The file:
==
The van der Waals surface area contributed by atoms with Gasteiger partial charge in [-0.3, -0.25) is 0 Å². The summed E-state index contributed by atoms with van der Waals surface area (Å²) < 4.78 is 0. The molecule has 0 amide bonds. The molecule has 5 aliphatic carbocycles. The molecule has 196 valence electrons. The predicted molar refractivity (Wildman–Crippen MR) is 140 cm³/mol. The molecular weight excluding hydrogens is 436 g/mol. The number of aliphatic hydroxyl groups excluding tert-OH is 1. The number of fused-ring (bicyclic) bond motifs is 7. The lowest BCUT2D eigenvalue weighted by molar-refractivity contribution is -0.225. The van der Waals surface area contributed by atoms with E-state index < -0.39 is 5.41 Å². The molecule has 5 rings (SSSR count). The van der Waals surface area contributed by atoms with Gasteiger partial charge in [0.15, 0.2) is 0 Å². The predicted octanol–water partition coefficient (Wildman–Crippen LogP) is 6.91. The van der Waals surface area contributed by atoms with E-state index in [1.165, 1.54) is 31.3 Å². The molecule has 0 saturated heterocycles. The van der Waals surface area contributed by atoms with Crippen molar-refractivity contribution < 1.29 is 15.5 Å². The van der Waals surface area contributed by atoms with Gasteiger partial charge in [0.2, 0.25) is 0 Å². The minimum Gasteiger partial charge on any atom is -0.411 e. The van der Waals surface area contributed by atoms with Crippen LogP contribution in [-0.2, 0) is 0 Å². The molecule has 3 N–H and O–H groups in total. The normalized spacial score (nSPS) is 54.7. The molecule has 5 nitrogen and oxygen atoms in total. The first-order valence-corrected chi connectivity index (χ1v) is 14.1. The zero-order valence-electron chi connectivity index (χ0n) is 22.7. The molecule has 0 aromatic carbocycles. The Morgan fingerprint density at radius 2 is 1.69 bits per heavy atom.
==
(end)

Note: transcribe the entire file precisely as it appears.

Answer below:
The van der Waals surface area contributed by atoms with Gasteiger partial charge in [-0.3, -0.25) is 0 Å². The summed E-state index contributed by atoms with van der Waals surface area (Å²) < 4.78 is 0. The molecule has 0 amide bonds. The molecule has 5 aliphatic carbocycles. The molecule has 196 valence electrons. The predicted molar refractivity (Wildman–Crippen MR) is 140 cm³/mol. The molecular weight excluding hydrogens is 436 g/mol. The number of aliphatic hydroxyl groups excluding tert-OH is 1. The number of fused-ring (bicyclic) bond motifs is 7. The lowest BCUT2D eigenvalue weighted by molar-refractivity contribution is -0.225. The van der Waals surface area contributed by atoms with E-state index < -0.39 is 5.41 Å². The molecule has 5 rings (SSSR count). The van der Waals surface area contributed by atoms with Gasteiger partial charge in [0.15, 0.2) is 0 Å². The predicted octanol–water partition coefficient (Wildman–Crippen LogP) is 6.91. The van der Waals surface area contributed by atoms with E-state index in [1.165, 1.54) is 31.3 Å². The molecule has 0 saturated heterocycles. The van der Waals surface area contributed by atoms with Crippen molar-refractivity contribution < 1.29 is 15.5 Å². The van der Waals surface area contributed by atoms with Gasteiger partial charge in [0.2, 0.25) is 0 Å². The minimum Gasteiger partial charge on any atom is -0.411 e. The van der Waals surface area contributed by atoms with Crippen LogP contribution in [-0.2, 0) is 0 Å². The molecule has 3 N–H and O–H groups in total. The normalized spacial score (nSPS) is 54.7. The molecule has 5 nitrogen and oxygen atoms in total. The first-order valence-corrected chi connectivity index (χ1v) is 14.1. The zero-order valence-electron chi connectivity index (χ0n) is 22.7. The molecule has 0 aromatic carbocycles. The Morgan fingerprint density at radius 2 is 1.69 bits per heavy atom.